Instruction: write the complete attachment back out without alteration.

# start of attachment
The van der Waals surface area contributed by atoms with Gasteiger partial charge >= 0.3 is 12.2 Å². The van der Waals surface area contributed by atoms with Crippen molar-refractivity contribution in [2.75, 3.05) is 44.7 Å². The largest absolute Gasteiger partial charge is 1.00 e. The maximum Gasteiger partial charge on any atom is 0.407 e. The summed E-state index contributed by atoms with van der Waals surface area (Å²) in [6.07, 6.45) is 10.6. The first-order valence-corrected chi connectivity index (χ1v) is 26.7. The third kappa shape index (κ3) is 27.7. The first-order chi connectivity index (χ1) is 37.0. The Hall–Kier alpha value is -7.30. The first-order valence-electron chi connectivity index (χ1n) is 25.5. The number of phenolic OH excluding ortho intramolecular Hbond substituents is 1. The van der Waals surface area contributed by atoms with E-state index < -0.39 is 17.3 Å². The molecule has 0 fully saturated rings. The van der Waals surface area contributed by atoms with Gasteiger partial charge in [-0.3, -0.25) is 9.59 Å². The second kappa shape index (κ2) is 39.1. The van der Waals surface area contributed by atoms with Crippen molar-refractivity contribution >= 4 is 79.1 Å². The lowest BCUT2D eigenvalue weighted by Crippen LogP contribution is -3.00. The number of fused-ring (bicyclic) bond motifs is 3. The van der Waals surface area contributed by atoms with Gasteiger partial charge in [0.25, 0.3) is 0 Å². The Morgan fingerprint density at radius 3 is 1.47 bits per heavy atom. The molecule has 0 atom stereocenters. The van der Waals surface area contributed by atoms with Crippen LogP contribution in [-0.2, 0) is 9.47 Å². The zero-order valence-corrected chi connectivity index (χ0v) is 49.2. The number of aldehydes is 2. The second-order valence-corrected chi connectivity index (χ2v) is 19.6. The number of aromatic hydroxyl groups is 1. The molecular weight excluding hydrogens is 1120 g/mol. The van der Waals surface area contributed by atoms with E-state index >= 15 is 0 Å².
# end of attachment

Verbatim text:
The van der Waals surface area contributed by atoms with Gasteiger partial charge >= 0.3 is 12.2 Å². The van der Waals surface area contributed by atoms with Crippen molar-refractivity contribution in [2.75, 3.05) is 44.7 Å². The largest absolute Gasteiger partial charge is 1.00 e. The maximum Gasteiger partial charge on any atom is 0.407 e. The summed E-state index contributed by atoms with van der Waals surface area (Å²) in [6.07, 6.45) is 10.6. The first-order valence-corrected chi connectivity index (χ1v) is 26.7. The third kappa shape index (κ3) is 27.7. The first-order chi connectivity index (χ1) is 37.0. The Hall–Kier alpha value is -7.30. The first-order valence-electron chi connectivity index (χ1n) is 25.5. The number of phenolic OH excluding ortho intramolecular Hbond substituents is 1. The van der Waals surface area contributed by atoms with E-state index < -0.39 is 17.3 Å². The molecule has 0 fully saturated rings. The van der Waals surface area contributed by atoms with Gasteiger partial charge in [-0.3, -0.25) is 9.59 Å². The second kappa shape index (κ2) is 39.1. The van der Waals surface area contributed by atoms with Crippen molar-refractivity contribution >= 4 is 79.1 Å². The lowest BCUT2D eigenvalue weighted by Crippen LogP contribution is -3.00. The number of fused-ring (bicyclic) bond motifs is 3. The van der Waals surface area contributed by atoms with Gasteiger partial charge in [0.25, 0.3) is 0 Å². The Morgan fingerprint density at radius 3 is 1.47 bits per heavy atom. The molecule has 0 atom stereocenters. The van der Waals surface area contributed by atoms with Crippen LogP contribution in [-0.2, 0) is 9.47 Å². The zero-order valence-corrected chi connectivity index (χ0v) is 49.2. The number of aldehydes is 2. The second-order valence-corrected chi connectivity index (χ2v) is 19.6. The number of aromatic hydroxyl groups is 1. The molecular weight excluding hydrogens is 1120 g/mol. The van der Waals surface area contributed by atoms with E-state index >= 15 is 0 Å².